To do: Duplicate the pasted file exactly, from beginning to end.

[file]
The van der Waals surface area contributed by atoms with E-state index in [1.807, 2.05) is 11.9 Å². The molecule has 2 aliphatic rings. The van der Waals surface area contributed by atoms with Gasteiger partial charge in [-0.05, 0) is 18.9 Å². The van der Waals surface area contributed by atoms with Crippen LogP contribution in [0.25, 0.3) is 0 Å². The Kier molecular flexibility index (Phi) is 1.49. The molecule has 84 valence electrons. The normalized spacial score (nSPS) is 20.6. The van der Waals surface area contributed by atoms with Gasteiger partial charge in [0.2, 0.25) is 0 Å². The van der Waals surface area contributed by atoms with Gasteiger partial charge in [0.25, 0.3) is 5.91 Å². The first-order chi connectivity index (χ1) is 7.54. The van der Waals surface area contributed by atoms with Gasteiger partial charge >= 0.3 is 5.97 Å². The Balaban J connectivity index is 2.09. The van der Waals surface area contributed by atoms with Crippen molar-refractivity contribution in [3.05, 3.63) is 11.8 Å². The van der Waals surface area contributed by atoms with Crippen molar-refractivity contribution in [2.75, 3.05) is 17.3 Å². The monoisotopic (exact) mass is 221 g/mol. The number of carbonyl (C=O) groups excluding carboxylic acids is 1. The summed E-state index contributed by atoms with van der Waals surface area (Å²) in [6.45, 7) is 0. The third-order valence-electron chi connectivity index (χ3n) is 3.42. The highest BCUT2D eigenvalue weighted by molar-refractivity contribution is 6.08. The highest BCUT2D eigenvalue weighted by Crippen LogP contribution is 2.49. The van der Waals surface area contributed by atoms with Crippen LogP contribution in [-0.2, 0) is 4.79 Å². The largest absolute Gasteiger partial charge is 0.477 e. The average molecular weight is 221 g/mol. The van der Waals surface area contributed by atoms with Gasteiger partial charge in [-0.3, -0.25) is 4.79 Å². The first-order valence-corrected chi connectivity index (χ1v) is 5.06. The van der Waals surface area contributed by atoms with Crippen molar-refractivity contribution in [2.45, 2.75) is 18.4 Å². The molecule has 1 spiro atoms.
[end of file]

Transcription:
The van der Waals surface area contributed by atoms with E-state index in [1.807, 2.05) is 11.9 Å². The molecule has 2 aliphatic rings. The van der Waals surface area contributed by atoms with Gasteiger partial charge in [-0.05, 0) is 18.9 Å². The van der Waals surface area contributed by atoms with Crippen LogP contribution in [0.25, 0.3) is 0 Å². The Kier molecular flexibility index (Phi) is 1.49. The molecule has 84 valence electrons. The normalized spacial score (nSPS) is 20.6. The van der Waals surface area contributed by atoms with Gasteiger partial charge in [0.2, 0.25) is 0 Å². The van der Waals surface area contributed by atoms with Gasteiger partial charge in [0.25, 0.3) is 5.91 Å². The first-order chi connectivity index (χ1) is 7.54. The van der Waals surface area contributed by atoms with Gasteiger partial charge >= 0.3 is 5.97 Å². The Balaban J connectivity index is 2.09. The van der Waals surface area contributed by atoms with Crippen molar-refractivity contribution in [3.05, 3.63) is 11.8 Å². The van der Waals surface area contributed by atoms with Crippen molar-refractivity contribution in [2.75, 3.05) is 17.3 Å². The monoisotopic (exact) mass is 221 g/mol. The number of carbonyl (C=O) groups excluding carboxylic acids is 1. The summed E-state index contributed by atoms with van der Waals surface area (Å²) in [6.45, 7) is 0. The third-order valence-electron chi connectivity index (χ3n) is 3.42. The highest BCUT2D eigenvalue weighted by molar-refractivity contribution is 6.08. The highest BCUT2D eigenvalue weighted by Crippen LogP contribution is 2.49. The van der Waals surface area contributed by atoms with Crippen LogP contribution in [-0.2, 0) is 4.79 Å². The largest absolute Gasteiger partial charge is 0.477 e. The average molecular weight is 221 g/mol. The van der Waals surface area contributed by atoms with Gasteiger partial charge in [-0.3, -0.25) is 4.79 Å². The first-order valence-corrected chi connectivity index (χ1v) is 5.06. The van der Waals surface area contributed by atoms with Crippen molar-refractivity contribution in [2.45, 2.75) is 18.4 Å². The molecule has 1 spiro atoms.